China's economy will grow at 9.2% this year and will become less reliant on exports, according to the World Bank.
The size of China's trade surplus has caused controversy
The bank's quarterly update said China's politically sensitive trade surplus, which tripled to $102bn (£58bn) in 2005, had peaked.
China has been accused of undervaluing its currency, the yuan, in order to gain an unfair trade advantage.
But the bank said rising domestic investment and consumption led Chinese imports to outpace exports in December.
Elsewhere in its report, the bank said consumption in China would not rise fast enough in 2006 to achieve the government's goal of balanced economic growth.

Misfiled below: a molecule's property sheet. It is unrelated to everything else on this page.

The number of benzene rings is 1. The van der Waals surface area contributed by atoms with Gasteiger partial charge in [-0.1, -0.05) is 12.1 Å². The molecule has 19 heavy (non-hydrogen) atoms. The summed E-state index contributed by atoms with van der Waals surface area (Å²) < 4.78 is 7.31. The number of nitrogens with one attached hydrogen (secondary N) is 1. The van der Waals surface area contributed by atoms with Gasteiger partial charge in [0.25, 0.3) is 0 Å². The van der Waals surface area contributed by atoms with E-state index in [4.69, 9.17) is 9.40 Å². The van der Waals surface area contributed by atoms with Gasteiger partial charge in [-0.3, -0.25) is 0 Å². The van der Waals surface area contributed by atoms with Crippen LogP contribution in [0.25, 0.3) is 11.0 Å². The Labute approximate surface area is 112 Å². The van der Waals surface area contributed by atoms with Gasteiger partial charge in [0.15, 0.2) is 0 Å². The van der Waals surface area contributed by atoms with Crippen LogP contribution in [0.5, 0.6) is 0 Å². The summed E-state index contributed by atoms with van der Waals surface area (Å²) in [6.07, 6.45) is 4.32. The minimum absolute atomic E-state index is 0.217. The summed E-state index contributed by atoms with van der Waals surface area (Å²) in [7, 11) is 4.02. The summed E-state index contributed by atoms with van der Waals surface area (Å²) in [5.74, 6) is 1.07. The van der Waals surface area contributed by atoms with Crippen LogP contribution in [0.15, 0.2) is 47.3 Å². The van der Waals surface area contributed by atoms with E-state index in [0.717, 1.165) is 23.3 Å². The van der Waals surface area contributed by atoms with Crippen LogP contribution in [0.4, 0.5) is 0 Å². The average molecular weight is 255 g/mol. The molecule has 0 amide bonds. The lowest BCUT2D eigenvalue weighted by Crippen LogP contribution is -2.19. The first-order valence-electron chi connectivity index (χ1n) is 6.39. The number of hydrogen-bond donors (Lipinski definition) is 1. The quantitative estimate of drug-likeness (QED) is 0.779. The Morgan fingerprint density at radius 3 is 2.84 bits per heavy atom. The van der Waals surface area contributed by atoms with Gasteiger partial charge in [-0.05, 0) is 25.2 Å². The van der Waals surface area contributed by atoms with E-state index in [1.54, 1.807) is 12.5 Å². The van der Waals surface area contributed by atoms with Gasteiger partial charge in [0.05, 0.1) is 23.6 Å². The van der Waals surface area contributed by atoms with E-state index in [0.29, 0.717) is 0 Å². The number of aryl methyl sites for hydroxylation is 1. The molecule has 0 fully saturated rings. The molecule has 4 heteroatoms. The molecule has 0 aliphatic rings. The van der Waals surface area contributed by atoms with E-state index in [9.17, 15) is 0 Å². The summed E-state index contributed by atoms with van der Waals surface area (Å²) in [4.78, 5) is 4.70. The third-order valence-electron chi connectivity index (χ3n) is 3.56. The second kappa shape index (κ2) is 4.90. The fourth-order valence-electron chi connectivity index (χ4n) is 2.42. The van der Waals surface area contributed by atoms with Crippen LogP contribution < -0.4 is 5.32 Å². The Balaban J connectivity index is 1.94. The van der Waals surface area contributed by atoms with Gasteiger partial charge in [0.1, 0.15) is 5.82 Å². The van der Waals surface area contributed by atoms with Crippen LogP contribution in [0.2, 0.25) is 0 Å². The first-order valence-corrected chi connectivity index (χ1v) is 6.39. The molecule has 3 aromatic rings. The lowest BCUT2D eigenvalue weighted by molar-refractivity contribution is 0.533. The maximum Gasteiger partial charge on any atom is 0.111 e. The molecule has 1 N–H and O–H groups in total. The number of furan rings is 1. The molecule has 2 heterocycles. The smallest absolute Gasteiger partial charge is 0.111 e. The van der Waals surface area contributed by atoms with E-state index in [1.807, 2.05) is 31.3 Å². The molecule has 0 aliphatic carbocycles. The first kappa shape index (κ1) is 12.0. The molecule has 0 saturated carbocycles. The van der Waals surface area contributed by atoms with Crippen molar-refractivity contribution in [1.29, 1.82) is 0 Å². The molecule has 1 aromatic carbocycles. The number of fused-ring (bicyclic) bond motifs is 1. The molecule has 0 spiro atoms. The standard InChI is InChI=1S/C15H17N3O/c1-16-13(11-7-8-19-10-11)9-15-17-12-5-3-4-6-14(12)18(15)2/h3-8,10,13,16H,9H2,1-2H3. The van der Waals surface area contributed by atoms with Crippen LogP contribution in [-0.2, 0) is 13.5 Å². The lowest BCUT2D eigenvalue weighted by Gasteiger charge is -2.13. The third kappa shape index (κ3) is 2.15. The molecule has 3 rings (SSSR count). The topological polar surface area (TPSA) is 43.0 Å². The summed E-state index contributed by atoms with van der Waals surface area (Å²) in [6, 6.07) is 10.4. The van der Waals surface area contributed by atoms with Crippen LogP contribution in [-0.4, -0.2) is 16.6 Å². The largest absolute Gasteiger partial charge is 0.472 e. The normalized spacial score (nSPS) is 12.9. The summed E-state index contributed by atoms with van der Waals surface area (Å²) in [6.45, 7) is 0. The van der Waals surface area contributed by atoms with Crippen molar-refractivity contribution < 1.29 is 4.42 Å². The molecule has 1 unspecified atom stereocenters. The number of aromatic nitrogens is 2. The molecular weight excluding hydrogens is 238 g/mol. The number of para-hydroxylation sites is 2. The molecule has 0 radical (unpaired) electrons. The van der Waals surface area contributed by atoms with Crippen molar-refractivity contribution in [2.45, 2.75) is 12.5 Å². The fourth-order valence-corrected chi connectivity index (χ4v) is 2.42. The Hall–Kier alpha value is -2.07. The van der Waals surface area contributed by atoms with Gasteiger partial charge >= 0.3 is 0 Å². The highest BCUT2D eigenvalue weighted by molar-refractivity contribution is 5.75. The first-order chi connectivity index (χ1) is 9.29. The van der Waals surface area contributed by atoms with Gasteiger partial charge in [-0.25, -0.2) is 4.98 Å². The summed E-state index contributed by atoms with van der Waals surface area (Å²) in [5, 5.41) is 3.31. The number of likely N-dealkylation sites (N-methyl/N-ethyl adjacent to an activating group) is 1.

It said China needed to invest more in social services for rural areas to make people there more confident about spending.
It also noted that the continued strong growth in investment was raising fears that over-capacity could hit some industries, lowering prices and profit margins.
The World Bank says too much investment may not be a problem
But the bank's chief economist for China, Bert Hofman, was not too concerned.
"Just because a plant can produce more than it currently does would not necessarily mean that there's a huge problem," he said.
"Especially when, as with China, you are growing at about 10% a year.
"What is 20% overcapacity?" he said. "It just means that you plan two years ahead."
China's economy has grown at about 10% in the past three years, with some experts saying that it might now be the world's fourth largest after the US, Japan and Germany.
The World Bank said that the Chinese government was looking to balance out its economic growth, putting more emphasis on protecting the environment and distributing wealth around the country.